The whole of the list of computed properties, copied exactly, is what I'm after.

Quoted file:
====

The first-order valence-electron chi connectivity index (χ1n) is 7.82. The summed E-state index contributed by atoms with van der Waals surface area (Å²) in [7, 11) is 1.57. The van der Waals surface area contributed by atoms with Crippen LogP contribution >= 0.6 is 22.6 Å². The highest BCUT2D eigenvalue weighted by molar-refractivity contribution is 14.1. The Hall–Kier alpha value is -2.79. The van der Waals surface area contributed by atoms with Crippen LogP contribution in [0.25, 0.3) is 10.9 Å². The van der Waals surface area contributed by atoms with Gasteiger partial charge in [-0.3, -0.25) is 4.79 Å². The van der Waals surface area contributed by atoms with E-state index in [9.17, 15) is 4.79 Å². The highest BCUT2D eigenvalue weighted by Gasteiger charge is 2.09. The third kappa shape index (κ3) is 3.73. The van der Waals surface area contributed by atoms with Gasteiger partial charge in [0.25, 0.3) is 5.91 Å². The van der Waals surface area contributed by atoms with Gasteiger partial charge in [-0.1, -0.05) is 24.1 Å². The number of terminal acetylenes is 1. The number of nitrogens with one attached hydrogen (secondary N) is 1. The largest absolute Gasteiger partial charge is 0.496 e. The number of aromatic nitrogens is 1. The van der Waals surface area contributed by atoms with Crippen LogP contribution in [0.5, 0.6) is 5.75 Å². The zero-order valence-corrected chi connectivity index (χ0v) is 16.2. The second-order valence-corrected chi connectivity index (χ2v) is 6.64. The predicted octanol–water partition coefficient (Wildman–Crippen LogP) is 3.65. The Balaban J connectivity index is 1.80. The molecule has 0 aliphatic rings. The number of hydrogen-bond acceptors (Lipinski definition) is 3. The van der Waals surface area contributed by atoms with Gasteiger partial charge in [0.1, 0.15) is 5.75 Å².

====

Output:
The first-order valence-electron chi connectivity index (χ1n) is 7.82. The summed E-state index contributed by atoms with van der Waals surface area (Å²) in [7, 11) is 1.57. The van der Waals surface area contributed by atoms with Crippen LogP contribution >= 0.6 is 22.6 Å². The highest BCUT2D eigenvalue weighted by molar-refractivity contribution is 14.1. The Hall–Kier alpha value is -2.79. The van der Waals surface area contributed by atoms with Crippen LogP contribution in [0.25, 0.3) is 10.9 Å². The van der Waals surface area contributed by atoms with Gasteiger partial charge in [-0.3, -0.25) is 4.79 Å². The van der Waals surface area contributed by atoms with E-state index in [9.17, 15) is 4.79 Å². The highest BCUT2D eigenvalue weighted by Gasteiger charge is 2.09. The third kappa shape index (κ3) is 3.73. The van der Waals surface area contributed by atoms with Gasteiger partial charge in [0.25, 0.3) is 5.91 Å². The van der Waals surface area contributed by atoms with Gasteiger partial charge in [-0.1, -0.05) is 24.1 Å². The number of terminal acetylenes is 1. The number of nitrogens with one attached hydrogen (secondary N) is 1. The largest absolute Gasteiger partial charge is 0.496 e. The number of aromatic nitrogens is 1. The van der Waals surface area contributed by atoms with Crippen LogP contribution in [0.5, 0.6) is 5.75 Å². The zero-order valence-corrected chi connectivity index (χ0v) is 16.2. The second-order valence-corrected chi connectivity index (χ2v) is 6.64. The predicted octanol–water partition coefficient (Wildman–Crippen LogP) is 3.65. The Balaban J connectivity index is 1.80. The molecule has 0 aliphatic rings. The number of hydrogen-bond acceptors (Lipinski definition) is 3. The van der Waals surface area contributed by atoms with Gasteiger partial charge in [0.1, 0.15) is 5.75 Å².